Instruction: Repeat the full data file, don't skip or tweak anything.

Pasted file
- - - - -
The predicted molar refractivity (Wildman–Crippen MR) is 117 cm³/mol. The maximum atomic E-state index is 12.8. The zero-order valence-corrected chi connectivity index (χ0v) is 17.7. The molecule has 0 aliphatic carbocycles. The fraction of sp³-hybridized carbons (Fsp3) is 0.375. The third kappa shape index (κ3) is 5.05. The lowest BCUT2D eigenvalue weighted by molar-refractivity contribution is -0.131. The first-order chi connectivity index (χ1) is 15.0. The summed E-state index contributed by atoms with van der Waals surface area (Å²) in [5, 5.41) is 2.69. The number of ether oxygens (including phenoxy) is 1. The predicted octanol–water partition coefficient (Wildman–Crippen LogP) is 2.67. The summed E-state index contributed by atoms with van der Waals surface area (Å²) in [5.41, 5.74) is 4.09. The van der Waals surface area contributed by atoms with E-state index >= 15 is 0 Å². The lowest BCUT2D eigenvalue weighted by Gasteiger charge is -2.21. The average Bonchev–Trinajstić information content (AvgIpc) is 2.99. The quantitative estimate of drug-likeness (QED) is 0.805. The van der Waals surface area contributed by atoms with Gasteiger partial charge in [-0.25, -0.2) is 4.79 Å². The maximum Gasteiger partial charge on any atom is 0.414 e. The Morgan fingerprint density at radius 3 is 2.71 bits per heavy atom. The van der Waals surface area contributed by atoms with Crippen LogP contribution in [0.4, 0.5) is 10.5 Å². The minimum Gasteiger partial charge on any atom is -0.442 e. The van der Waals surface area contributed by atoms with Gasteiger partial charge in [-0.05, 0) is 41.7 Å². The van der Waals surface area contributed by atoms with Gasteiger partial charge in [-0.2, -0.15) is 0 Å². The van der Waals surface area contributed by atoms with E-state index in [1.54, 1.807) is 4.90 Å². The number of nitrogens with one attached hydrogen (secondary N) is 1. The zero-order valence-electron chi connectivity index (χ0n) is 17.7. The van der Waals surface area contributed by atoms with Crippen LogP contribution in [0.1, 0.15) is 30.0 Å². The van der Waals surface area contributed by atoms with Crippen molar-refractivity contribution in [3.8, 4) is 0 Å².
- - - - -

The predicted molar refractivity (Wildman–Crippen MR) is 117 cm³/mol. The maximum atomic E-state index is 12.8. The zero-order valence-corrected chi connectivity index (χ0v) is 17.7. The molecule has 0 aliphatic carbocycles. The fraction of sp³-hybridized carbons (Fsp3) is 0.375. The third kappa shape index (κ3) is 5.05. The lowest BCUT2D eigenvalue weighted by molar-refractivity contribution is -0.131. The first-order chi connectivity index (χ1) is 15.0. The summed E-state index contributed by atoms with van der Waals surface area (Å²) in [5, 5.41) is 2.69. The number of ether oxygens (including phenoxy) is 1. The predicted octanol–water partition coefficient (Wildman–Crippen LogP) is 2.67. The summed E-state index contributed by atoms with van der Waals surface area (Å²) in [5.41, 5.74) is 4.09. The van der Waals surface area contributed by atoms with E-state index >= 15 is 0 Å². The lowest BCUT2D eigenvalue weighted by Gasteiger charge is -2.21. The average Bonchev–Trinajstić information content (AvgIpc) is 2.99. The quantitative estimate of drug-likeness (QED) is 0.805. The van der Waals surface area contributed by atoms with Gasteiger partial charge in [-0.25, -0.2) is 4.79 Å². The maximum Gasteiger partial charge on any atom is 0.414 e. The Morgan fingerprint density at radius 3 is 2.71 bits per heavy atom. The van der Waals surface area contributed by atoms with Crippen LogP contribution in [0.4, 0.5) is 10.5 Å². The minimum Gasteiger partial charge on any atom is -0.442 e. The van der Waals surface area contributed by atoms with Gasteiger partial charge in [-0.05, 0) is 41.7 Å². The van der Waals surface area contributed by atoms with Gasteiger partial charge in [-0.2, -0.15) is 0 Å². The van der Waals surface area contributed by atoms with E-state index in [1.54, 1.807) is 4.90 Å². The number of nitrogens with one attached hydrogen (secondary N) is 1. The zero-order valence-electron chi connectivity index (χ0n) is 17.7. The van der Waals surface area contributed by atoms with Crippen LogP contribution in [0.1, 0.15) is 30.0 Å². The van der Waals surface area contributed by atoms with Crippen molar-refractivity contribution in [3.8, 4) is 0 Å².